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I've already partly answered your question in Re: (ar0n: pnotes) Re: Sharing data structures among http processes?, to clarify another response.

To directly answer your question, I should explain that you are encountering a feature of Unix called copy on write memory.

Apache 1.x on Unix uses a pre-forking model, whereby a parent httpd process forks off a number of child httpds each of which handle one request at a time. When a Unix process forks, another identical process is created. To save memory, this identical process shares all of its data with the parent process. However, as soon as either process changes a certain area of memory, separate copies of that memory are created for each process. Hence the name copy on write. This is what you are observing as data become unshared.

Aside from memory requirements, the technique you are using suffers from another problem. Imagine you have 3 httpd processes (called A, B and C) serving requests, each with a name and phone number data structure. Initially, each process holds the following information:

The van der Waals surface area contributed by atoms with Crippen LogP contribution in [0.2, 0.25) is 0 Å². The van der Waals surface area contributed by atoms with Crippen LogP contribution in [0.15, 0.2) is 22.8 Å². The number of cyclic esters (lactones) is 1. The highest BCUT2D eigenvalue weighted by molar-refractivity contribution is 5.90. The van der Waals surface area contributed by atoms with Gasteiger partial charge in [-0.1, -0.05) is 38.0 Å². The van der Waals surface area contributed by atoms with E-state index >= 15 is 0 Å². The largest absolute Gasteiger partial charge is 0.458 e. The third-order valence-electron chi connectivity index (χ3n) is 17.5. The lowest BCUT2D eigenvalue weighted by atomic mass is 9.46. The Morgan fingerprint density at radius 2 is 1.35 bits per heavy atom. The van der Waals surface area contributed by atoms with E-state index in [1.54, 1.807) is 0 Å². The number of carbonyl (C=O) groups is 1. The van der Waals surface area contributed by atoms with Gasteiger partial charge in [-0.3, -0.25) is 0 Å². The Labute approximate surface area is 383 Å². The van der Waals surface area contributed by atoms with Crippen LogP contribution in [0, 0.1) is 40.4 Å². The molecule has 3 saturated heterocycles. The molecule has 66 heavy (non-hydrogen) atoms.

NAME          PHONE
----          -----
Fingermouse   528
Bergen        392
Lobster       771
If process A receives a request to change Bergen's number to 398, the data structures in processes B and C will not be affected. So, if a request to retrieve Bergen's number reaches process C, it will report that Bergen's number is still 392. Thus, it is important to share data sets between processes if the data may be written to.

In reply to Re: Sharing data structures among http processes? by tomhukins
in thread Sharing data structures among http processes? by sutch

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